BOOK REVIEW: Lock Every Door by Riley SagerLock Every Door Purchase on: AmazoniBooks
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Synopsis:

No visitors. No nights spent away from the apartment. No disturbing the other residents, all of whom are rich or famous or both. These are the only rules for Jules Larsen's new job as an apartment sitter at the Bartholomew, one of Manhattan's most high-profile and mysterious buildings. Recently heartbroken and just plain broke, Jules is taken in by the splendor of her surroundings and accepts the terms, ready to leave her past life behind.

As she gets to know the residents and staff of the Bartholomew, Jules finds herself drawn to fellow apartment sitter Ingrid, who comfortingly, disturbingly reminds her of the sister she lost eight years ago. When Ingrid confides that the Bartholomew is not what it seems and the dark history hidden beneath its gleaming facade is starting to frighten her, Jules brushes it off as a harmless ghost story—until the next day, when Ingrid disappears.

Searching for the truth about Ingrid's disappearance, Jules digs deeper into the Bartholomew's dark past and into the secrets kept within its walls. Her discovery that Ingrid is not the first apartment sitter to go missing at the Bartholomew pits Jules against the clock as she races to unmask a killer, expose the building's hidden past, and escape the Bartholomew before her temporary status becomes permanent.

“Welcome to the Bartholomew. I think you’re going to love it here.”

Riley Sager is quickly becoming one my favorite, and more dependable, thriller writers. I really enjoyed [book:Final Girls|32796253] and loved [book:The Last Time I Lied|36626748], so I was very excited to start his third book. And I was far from disappointed. It was an enthralling read with a crazy ending and I loved every minute of it.

Lock Every Door centers on Jules Larsen, a down on her luck 20-something living in New York. Jules recently went through a tough breakup and is crashing with her best friend while she figures out her next steps. As luck would have it, an apartment sitting job is available at the mysterious and infamous Bartholomew, overlooking Central Park. As long as Jules follows the strict rules set in place, she will be paid well and can stay in the building. Simple enough, right?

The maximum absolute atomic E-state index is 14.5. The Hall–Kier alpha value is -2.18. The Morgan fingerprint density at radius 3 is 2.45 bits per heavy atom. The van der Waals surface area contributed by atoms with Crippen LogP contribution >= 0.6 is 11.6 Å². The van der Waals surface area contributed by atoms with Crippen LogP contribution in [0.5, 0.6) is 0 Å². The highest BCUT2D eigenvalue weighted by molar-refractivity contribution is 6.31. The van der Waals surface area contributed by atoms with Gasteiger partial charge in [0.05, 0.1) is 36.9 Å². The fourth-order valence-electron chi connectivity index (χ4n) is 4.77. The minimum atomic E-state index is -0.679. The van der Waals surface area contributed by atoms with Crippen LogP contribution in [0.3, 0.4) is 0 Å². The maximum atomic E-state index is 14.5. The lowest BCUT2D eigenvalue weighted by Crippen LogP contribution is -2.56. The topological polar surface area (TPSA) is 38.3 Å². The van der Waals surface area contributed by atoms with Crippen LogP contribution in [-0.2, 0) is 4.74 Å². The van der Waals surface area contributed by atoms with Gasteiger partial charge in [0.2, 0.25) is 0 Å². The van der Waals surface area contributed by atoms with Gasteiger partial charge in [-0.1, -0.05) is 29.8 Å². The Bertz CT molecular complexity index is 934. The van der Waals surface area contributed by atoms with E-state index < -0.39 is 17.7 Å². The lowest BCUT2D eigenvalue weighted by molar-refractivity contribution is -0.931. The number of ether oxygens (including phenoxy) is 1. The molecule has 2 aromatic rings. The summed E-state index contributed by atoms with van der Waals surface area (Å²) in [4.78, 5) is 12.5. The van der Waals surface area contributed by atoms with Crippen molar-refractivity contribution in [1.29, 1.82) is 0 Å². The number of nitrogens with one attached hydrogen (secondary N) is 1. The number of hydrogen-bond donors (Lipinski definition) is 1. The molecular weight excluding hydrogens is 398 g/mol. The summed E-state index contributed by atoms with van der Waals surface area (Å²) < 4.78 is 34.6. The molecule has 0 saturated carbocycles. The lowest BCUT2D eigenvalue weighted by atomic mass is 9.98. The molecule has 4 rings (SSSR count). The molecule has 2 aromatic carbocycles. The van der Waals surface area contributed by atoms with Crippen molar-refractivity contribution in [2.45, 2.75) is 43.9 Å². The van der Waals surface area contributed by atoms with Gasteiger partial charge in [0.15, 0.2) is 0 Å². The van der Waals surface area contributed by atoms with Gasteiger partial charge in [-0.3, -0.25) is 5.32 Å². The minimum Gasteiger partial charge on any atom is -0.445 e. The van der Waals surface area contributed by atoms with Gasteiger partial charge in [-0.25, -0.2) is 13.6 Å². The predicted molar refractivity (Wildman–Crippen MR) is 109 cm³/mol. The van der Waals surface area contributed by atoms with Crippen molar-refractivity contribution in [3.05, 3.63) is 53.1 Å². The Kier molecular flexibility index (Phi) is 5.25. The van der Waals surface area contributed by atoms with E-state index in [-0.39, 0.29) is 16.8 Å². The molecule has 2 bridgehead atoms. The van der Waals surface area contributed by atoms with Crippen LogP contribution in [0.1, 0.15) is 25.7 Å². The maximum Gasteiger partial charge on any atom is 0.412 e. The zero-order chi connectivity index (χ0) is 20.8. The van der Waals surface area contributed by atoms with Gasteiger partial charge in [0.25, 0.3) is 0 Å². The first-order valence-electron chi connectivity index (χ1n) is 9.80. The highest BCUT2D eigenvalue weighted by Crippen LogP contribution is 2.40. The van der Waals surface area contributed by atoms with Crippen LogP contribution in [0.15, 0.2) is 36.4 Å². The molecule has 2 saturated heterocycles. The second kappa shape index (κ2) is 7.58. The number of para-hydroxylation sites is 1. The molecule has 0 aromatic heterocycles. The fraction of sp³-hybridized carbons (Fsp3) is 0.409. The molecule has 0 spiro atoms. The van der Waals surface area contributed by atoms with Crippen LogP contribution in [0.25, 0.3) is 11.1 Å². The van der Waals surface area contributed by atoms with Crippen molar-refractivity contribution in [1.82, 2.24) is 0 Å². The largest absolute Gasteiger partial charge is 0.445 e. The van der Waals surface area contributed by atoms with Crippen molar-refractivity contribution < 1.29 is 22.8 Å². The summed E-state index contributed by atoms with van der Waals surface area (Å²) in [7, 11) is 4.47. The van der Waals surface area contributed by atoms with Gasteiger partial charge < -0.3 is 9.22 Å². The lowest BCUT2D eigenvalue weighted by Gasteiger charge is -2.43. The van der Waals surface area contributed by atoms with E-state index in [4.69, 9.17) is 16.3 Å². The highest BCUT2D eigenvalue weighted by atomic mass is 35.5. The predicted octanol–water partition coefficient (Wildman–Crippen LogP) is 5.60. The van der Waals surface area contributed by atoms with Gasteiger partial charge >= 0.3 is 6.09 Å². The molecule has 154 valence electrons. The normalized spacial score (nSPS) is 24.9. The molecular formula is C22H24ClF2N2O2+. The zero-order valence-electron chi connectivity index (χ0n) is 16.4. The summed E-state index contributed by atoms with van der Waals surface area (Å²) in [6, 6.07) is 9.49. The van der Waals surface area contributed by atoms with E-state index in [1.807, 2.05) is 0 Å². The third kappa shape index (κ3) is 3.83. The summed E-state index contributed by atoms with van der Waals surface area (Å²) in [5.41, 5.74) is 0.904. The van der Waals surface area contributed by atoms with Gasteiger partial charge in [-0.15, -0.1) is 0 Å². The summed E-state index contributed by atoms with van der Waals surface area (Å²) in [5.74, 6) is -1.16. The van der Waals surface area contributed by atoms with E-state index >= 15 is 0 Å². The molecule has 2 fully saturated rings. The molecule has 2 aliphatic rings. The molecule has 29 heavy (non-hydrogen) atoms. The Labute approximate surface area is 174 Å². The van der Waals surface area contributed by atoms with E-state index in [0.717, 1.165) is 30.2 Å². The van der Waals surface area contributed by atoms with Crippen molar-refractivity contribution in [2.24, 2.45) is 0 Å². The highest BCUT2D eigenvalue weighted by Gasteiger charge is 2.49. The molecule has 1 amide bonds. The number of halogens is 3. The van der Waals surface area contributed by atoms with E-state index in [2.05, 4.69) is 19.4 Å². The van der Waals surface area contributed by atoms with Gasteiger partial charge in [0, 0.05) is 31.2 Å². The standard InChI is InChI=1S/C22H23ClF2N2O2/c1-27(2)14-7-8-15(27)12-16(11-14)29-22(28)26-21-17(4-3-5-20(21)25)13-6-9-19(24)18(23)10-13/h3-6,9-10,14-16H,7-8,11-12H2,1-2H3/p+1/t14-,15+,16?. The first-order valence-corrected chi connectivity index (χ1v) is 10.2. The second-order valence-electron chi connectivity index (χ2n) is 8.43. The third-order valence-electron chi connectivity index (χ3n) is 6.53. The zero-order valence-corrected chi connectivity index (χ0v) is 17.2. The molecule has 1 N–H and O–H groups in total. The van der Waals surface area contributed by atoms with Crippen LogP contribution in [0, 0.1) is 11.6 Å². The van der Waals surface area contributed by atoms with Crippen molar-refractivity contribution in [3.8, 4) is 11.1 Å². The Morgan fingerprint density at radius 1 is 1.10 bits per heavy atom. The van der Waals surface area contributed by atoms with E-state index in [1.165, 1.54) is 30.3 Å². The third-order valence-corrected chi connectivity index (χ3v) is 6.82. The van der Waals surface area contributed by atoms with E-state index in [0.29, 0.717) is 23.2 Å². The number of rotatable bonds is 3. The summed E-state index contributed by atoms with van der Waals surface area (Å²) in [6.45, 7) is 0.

Even though a mere minute in her company has left me exhausted, I follow. She’s fascinating in the same way tornadoes are fascinating. You want to see how much they’re going to spin.

Not long after moving in, Jules begins to meet the other occupants of the building, including fellow apartment sitter Ingrid. The two become quick friends and begin to look into the mysterious occurrences at the Bartholomew. Jules also befriends her handsome doctor-next door, a former TV starlet and a reclusive author. There’s a lot of fascinating side characters and I really enjoyed getting to know them as the plot was moving along.

Lock Every Door takes the old adage “If something is too good to be true, it probably is” and turns it up to 100. I think most people would understand why Jules and the other apartment sitters would be willing to take on a job with such strict rules for the benefits, despite all the red flags. I didn’t really find myself questioning Jules and her actions, but rooted for her the entire time.

While Sager writes pretty decent characters, where he excels (in my opinion) is the setting/atmosphere and the pacing. I was thoroughly creeped out as Jules tried to get through each night in her big and lonely apartment. I also devoured this book, needing to find out the answers along with Jules. Things definitely started to click into place but I didn’t totally see the big reveal. It was bonkers and I can understand why it might not be for everyone, but I loved it.

I’d recommend going into this book with as little knowledge as possible. It’s been a few weeks and I can still vividly remember the ending, so it definitely knocked a hard punch for me. I am definitely looking forward to whatever Sager gives us next.

“Please,” she hisses, her face still hidden in the shadow. “Please stop asking questions. No one here is going to answer them.”

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